While American cities have increased the number of bike lanes, aiding commuters and causal riders, city planners and bicycle advocacy groups note there is much to be done. For many riders – especially those with children – a need remains for greater separation between traffic and bike lanes.
Now progress is being made. Transportation officials from around the country, along with Federal Highway Administrator Victor Mendez, headlined the launch of a new initiative to bring protected bikeways to six American cities at a national kickoff event last month.
The Green Lane Project was created by national bicycling nonprofit Bikes Belong Foundation and the group is working with Austin, Chicago, Memphis, Portland, Ore., San Francisco and Washington, D.C. to support development of the program.
“We are seeing an explosion of interest in making bicycling stress-free on busy city streets,” said Martha Roskowski, Green Lane Project director for Bikes Belong. “The selected cities have ambitious goals and a vision for bicycling supported by their elected officials and communities. They are poised to get projects on the ground quickly and will serve as excellent examples for other interested cities.”
The separated facilities that the Green Lane Project is seen as essential for the non-hardcore cyclists and could help get mainstream America on two wheels.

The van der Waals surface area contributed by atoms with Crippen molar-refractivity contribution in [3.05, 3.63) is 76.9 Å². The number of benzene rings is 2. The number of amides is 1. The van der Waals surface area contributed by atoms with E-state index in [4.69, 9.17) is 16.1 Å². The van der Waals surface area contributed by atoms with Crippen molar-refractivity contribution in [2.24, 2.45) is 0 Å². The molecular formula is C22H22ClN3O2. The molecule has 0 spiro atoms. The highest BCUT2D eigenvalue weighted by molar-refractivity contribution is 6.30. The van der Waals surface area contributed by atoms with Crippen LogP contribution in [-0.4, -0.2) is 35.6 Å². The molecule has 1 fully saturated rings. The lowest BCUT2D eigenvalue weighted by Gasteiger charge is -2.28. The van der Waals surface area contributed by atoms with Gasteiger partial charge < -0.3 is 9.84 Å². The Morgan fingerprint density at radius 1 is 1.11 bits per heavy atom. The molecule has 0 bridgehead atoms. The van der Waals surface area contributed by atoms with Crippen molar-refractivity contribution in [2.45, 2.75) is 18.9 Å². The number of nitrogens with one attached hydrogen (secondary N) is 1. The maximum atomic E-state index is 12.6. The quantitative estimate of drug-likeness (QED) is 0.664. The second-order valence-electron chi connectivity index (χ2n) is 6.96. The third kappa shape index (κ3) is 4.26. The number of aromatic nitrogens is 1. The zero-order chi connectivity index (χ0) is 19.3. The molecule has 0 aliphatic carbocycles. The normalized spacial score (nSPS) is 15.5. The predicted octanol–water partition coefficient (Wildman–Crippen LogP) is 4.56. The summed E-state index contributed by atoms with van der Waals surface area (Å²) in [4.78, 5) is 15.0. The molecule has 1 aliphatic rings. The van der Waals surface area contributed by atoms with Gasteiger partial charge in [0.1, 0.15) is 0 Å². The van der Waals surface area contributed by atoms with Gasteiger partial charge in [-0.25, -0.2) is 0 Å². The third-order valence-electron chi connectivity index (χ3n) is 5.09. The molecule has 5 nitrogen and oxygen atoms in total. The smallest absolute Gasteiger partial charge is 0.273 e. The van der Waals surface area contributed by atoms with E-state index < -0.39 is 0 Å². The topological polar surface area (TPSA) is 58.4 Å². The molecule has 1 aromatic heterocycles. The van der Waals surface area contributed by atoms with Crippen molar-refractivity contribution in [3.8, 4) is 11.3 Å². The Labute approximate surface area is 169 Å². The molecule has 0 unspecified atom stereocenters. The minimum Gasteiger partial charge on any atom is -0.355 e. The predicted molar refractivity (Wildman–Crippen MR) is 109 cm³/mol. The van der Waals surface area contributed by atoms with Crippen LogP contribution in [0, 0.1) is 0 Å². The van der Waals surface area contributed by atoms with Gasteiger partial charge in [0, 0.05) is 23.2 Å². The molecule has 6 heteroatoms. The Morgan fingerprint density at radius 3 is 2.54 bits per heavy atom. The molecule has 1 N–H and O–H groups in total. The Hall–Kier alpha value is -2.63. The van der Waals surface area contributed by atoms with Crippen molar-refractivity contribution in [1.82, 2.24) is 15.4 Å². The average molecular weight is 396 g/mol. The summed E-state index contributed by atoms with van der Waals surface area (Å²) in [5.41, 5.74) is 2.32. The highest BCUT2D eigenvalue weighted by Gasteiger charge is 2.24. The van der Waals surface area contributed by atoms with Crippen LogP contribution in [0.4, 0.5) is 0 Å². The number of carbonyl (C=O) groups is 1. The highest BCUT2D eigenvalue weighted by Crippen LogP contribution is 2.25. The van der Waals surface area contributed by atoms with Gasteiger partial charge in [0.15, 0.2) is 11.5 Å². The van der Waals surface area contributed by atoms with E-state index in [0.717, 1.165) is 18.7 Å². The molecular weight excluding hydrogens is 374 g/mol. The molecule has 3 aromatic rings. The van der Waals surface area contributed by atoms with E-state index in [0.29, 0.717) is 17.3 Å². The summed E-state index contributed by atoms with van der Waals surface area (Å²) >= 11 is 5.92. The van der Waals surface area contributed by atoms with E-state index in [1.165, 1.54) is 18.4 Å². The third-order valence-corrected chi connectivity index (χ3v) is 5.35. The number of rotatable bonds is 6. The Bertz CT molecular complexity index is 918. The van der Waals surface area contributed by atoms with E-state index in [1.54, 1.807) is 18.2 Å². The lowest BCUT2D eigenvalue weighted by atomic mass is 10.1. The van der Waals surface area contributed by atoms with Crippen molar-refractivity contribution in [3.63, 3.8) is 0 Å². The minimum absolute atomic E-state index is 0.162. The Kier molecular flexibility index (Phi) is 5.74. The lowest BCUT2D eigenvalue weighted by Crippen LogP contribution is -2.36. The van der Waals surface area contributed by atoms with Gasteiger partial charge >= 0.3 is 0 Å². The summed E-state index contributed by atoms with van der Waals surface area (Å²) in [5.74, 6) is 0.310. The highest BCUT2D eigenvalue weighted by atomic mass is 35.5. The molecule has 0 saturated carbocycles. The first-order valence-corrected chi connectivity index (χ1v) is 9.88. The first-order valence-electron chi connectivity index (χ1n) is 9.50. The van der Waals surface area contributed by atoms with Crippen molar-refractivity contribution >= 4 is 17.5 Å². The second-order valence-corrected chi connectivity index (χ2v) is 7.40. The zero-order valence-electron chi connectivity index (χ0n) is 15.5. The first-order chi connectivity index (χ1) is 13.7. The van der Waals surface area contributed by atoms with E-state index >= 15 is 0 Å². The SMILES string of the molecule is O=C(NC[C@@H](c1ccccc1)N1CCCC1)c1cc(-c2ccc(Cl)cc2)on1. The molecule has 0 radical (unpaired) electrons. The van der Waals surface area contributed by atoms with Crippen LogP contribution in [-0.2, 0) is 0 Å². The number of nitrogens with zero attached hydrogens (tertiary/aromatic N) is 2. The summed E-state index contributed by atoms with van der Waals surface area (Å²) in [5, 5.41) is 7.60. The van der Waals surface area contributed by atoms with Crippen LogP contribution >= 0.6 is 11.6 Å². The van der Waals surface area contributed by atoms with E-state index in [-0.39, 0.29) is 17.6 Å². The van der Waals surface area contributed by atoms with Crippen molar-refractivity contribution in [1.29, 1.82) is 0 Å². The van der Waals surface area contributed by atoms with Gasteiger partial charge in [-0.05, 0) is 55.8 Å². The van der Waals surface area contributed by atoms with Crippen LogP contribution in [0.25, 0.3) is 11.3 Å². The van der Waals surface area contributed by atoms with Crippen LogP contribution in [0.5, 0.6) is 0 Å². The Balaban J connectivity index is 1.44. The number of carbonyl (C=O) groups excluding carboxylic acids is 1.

“We refer to this group as the ‘interested but concerned’ and the group consists of the sixty percent of Americans who like the idea of bicycling and would like to bicycle more, but are concerned for their safety,” Bruno Maier, vice president of Bikes Belong, told BikeRadar. “They feel uncomfortable riding with traffic, and no matter how much we market bicycling as a good choice, if those individuals have a bad experience then they won't chose bicycling again. Green Lanes help improve the bike riding experience by making bicycling stress-free for the majority of Americans.”
And this is just the beginning of the project, and eventually could even more out of major cities.
“Our mission is to put more people on bikes, including the suburbs,” said Maier. “However, given the percentage of people that live in urban environments, the levels of congestion, and staff and budget limitations we're focusing on cities to make sure that our programs influence the greatest number of Americans. We did chose cities with different population levels and geography to show that bicycling can be part of a healthy solution in all communities.”
Bikes Belong have also issued grants for suburban projects in the past and Maier noted that the group will continue to consider good projects in the future.
“I also anticipate that the Green Lane Project will live on beyond its two year schedule,” added Maier. “And picking a suburb as part of our program expansion could be considered as long as that community had the public interest and political will to support bicycling and active transportation.”